"It is the rule in this state, as it is in most jurisdictions, that one who invokes the authority of the court to determine a controversy on its merits thereby makes a general appearance.... In the absence of a previously made and properly preserved objection to the jurisdiction of the court, a general appearance amounts to a waiver of the right to object to the jurisdiction of the court over the person of the party so appearing." [Citations omitted.]

In In re McIntyre's Estate, supra, 78 N.D. at 26, 47 N.W.2d at 534, we stated:

"[A]ny action of a party, except to object to the jurisdiction of the court over his person which recognizes the case as in court, will constitute a general appearance."

The question thus presented in this case is whether Gene and Jeffrey "recognized the case as in court" and generally appeared when their counsel engaged in settlement negotiations and secured an indefinite extension of time to answer.

Although we have found no North Dakota case law directly on point, courts in other jurisdictions have concluded that the commencement of settlement negotiations or securing an agreement which extends the time to plead constitutes a general appearance which waives jurisdictional defects. For example, in Security Management, Inc. v. Schoolfield Furniture Industries, Inc., 275 S.C. 466, 272 S.E.2d 638, 639 (1980), the court, noting that "[i]t is generally held that an agreement or stipulation extending time to plead constitutes a general appearance," concluded:

"Hickory obtained an extension for an unlimited time to answer or otherwise plead. No jurisdictional question was raised. Only after the period otherwise allowed for answering did Hickory purport to enter a special appearance. By seeking and obtaining the general extension, Hickory evidenced no intent to appear specially. Any objection to personal jurisdiction was therefore waived."

Similarly, in Petty v. Weyerhaeuser Co., 272 S.C. 282, 251 S.E.2d 735 (1979), the *130 court held that a letter to the plaintiff's attorney from the defendant corporation's in-house counsel, stating his desire that the parties explore settlement possibilities prior to the filing of an answer, constituted a general appearance which waived jurisdictional defects. See also People v. Estep, 6 Ill. 2d 127, 126 N.E.2d 637, 638 (1955) ("`Any action on the part of the defendant, except to object to the jurisdiction, which recognizes the case as in court, will amount to a general appearance.... A stipulation for a continuance constitutes a general appearance.'") Numerous additional cases are collected in Annot., 77 A.L.R.3d 841 (1977).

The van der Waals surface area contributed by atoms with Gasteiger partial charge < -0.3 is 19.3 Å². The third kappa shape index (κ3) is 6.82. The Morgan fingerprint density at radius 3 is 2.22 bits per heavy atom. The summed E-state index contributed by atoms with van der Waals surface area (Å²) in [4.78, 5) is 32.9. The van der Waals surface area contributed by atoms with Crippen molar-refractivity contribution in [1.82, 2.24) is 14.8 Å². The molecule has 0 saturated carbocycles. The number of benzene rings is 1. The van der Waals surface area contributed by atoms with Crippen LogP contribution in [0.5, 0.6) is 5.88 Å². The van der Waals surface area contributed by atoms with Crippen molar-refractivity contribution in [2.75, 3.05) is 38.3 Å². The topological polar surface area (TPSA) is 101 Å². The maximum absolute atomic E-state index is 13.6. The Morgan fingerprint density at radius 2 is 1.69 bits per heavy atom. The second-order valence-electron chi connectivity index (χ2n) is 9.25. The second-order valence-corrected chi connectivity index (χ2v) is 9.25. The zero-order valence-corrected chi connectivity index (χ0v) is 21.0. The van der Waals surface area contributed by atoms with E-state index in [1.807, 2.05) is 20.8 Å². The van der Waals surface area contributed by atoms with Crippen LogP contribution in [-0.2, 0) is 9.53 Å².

We have given the term "appearance" a broad interpretation in the context of Rule 55, N.D.R.Civ.P., which requires that notice be given before a default judgment may be entered against a party who has appeared in the action. See Wilson v. Wilson, 364 N.W.2d 113 (N.D.1985) (where parties continued living together and discussed the pending action after the wife had filed for divorce, their conduct evidenced an appearance by the husband); Svard v. Barfield, 291 N.W.2d 434 (N.D.1980) (parties' meeting at restaurant after suit had been filed to negotiate the dispute constituted an appearance by the defendant); Perdue v. Sherman, 246 N.W.2d 491 (N.D.1976) (telephone call from defendant's counsel to plaintiff's counsel, followed by a letter summarizing that conversation, constituted an appearance). Although we recognize that the policy considerations underlying Rule 55 and Rule 4(b)(4) may significantly vary, and that conduct which constitutes an "appearance" for purposes of Rule 55 might not necessarily constitute a "voluntary general appearance" for purposes of Rule 4(b)(4), we nevertheless believe that these cases lend support to our conclusion that a voluntary general appearance was made in the instant case.

Where a party through an attorney has secured an indefinite extension of time to answer and then engages in settlement negotiations spread over a period of nine months, the party has clearly "recognized the case as in court." We conclude that the trial court did not err in holding that Gene and Jeffrey had entered a voluntary general appearance and thereby submitted to the jurisdiction of the court pursuant to Rule 4(b)(4).[3]

The Schermerhorns contend that the trial court erred in holding that the agreement between the parties was a lease rather than a security agreement. They also assert that if the agreement was a security agreement the trial court erred in finding that Wallwork's disposition of the equipment was conducted in a commercially reasonable manner. We find it unnecessary to resolve the lease/security agreement dispute because we conclude that, even if the agreement between the parties constituted a security agreement, the trial court's finding of a commercially reasonable sale was not clearly erroneous.

Section 41-09-50(3), N.D.C.C. [U.C.C. ยง 9-504], provides that upon default a secured party may dispose of collateral *131 by public or private sale, but requires that every aspect of the sale be commercially reasonable. The trial court's determination whether a sale of collateral was conducted in a commercially reasonable manner is a finding of fact, and will be set aside on appeal only if clearly erroneous. Advanced Irrigation, Inc. v. First National Bank of Fargo, 366 N.W.2d 783, 786 (N.D.1985).